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It's only natural that many investors, especially those who are new to the game, prefer to buy shares in 'sexy' stocks with a good story, even if those businesses lose money. Unfortunately, high risk investments often have little probability of ever paying off, and many investors pay a price to learn their lesson.
In the age of tech-stock blue-sky investing, my choice may seem old fashioned; I still prefer profitable companies like Power REIT (NYSEMKT:PW). Even if the shares are fully valued today, most capitalists would recognize its profits as the demonstration of steady value generation. While a well funded company may sustain losses for years, unless its owners have an endless appetite for subsidizing the customer, it will need to generate a profit eventually, or else breathe its last breath.
Power REIT's Improving Profits
Over the last three years, Power REIT has grown earnings per share (EPS) like young bamboo after rain; fast, and from a low base. So I don't think the percent growth rate is particularly meaningful. As a result, I'll zoom in on growth over the last year, instead. Power REIT boosted its trailing twelve month EPS from US$0.25 to US$0.29, in the last year. That's a 15% gain; respectable growth in the broader scheme of things.
I like to take a look at earnings before interest and (EBIT) tax margins, as well as revenue growth, to get another take on the quality of the company's growth. I note that Power REIT's revenue from operations was lower than its revenue in the last twelve months, so that could distort my analysis of its margins. While Power REIT's EBIT margins are down, it's not all bad news as revenues are, at least, stable. That doesn't inspire a great deal of confidence.
You can take a look at the company's revenue and earnings growth trend, in the chart below. To see the actual numbers, click on the chart.
Power REIT isn't a huge company, given its market capitalization of US$11m. That makes it extra important to check on its balance sheet strength.
Are Power REIT Insiders Aligned With All Shareholders?
Like the kids in the streets standing up for their beliefs, insider share purchases give me reason to believe in a brighter future. Because oftentimes, the purchase of stock is a sign that the buyer views it as undervalued. However, small purchases are not always indicative of conviction, and insiders don't always get it right.
We haven't seen any insiders selling Power REIT shares, in the last year. With that in mind, it's heartening that David Lesser, the Chairman of the company, paid US$45k for shares at around US$5.98 each.
It's me that Power REIT insiders are buying the stock, but that's not the only reason to think leader are fair to shareholders. I refer to the very reasonable level of CEO pay. I discovered that the median total compensation for the CEOs of companies like Power REIT with market caps under US$200m is about US$453k.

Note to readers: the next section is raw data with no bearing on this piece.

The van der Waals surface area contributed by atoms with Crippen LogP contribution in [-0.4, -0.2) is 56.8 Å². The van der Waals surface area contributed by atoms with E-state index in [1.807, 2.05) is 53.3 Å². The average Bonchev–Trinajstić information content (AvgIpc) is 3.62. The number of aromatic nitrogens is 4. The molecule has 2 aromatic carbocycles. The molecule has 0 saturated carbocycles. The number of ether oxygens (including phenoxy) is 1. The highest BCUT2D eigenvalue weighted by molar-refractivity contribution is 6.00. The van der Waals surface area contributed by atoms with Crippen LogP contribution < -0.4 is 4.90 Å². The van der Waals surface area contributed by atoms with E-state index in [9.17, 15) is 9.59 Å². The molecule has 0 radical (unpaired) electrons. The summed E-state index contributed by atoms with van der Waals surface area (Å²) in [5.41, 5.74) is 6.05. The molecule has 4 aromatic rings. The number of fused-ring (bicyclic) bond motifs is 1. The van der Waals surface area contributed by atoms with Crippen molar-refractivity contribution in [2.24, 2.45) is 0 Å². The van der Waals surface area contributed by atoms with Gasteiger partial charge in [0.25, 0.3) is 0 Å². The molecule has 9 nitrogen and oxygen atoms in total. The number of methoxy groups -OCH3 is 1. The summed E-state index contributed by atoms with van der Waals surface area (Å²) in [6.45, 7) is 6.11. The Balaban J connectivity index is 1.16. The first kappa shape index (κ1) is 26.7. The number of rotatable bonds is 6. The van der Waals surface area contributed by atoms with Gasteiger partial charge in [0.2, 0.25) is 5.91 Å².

The Power REIT CEO received US$241k in compensation for the year ending December 2018. That seems pretty reasonable, especially given its below the median for similar sized companies. CEO remuneration levels are not the most important metric for investors, but when the pay is modest, that does support enhanced alignment between the CEO and the ordinary shareholders. It can also be a sign of a culture of integrity, in a broader sense.
Should You Add Power REIT To Your Watchlist?
As I already mentioned, Power REIT is a growing business, which is what I like to see. And that's not all, folks. We've also seen insiders buying stock, and noted modest executive pay. If that doesn't automatically earn it a spot on your watchlist then I'd posit it warrants a closer look at the very least. Now, you could try to make up your mind on Power REIT by focusing on just these factors, or you could also consider how its price-to-earnings ratio compares to other companies in its industry.
As a growth investor I do like to see insider buying. But Power REIT isn't the only one. You can see a a free list of them here.
Please note the insider transactions discussed in this article refer to reportable transactions in the relevant jurisdiction
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If you spot an error that warrants correction, please contact the editor at firstname.lastname@example.org. This article by Simply Wall St is general in nature. It does not constitute a recommendation to buy or sell any stock, and does not take account of your objectives, or your financial situation. Simply Wall St has no position in the stocks mentioned. Thank you for reading.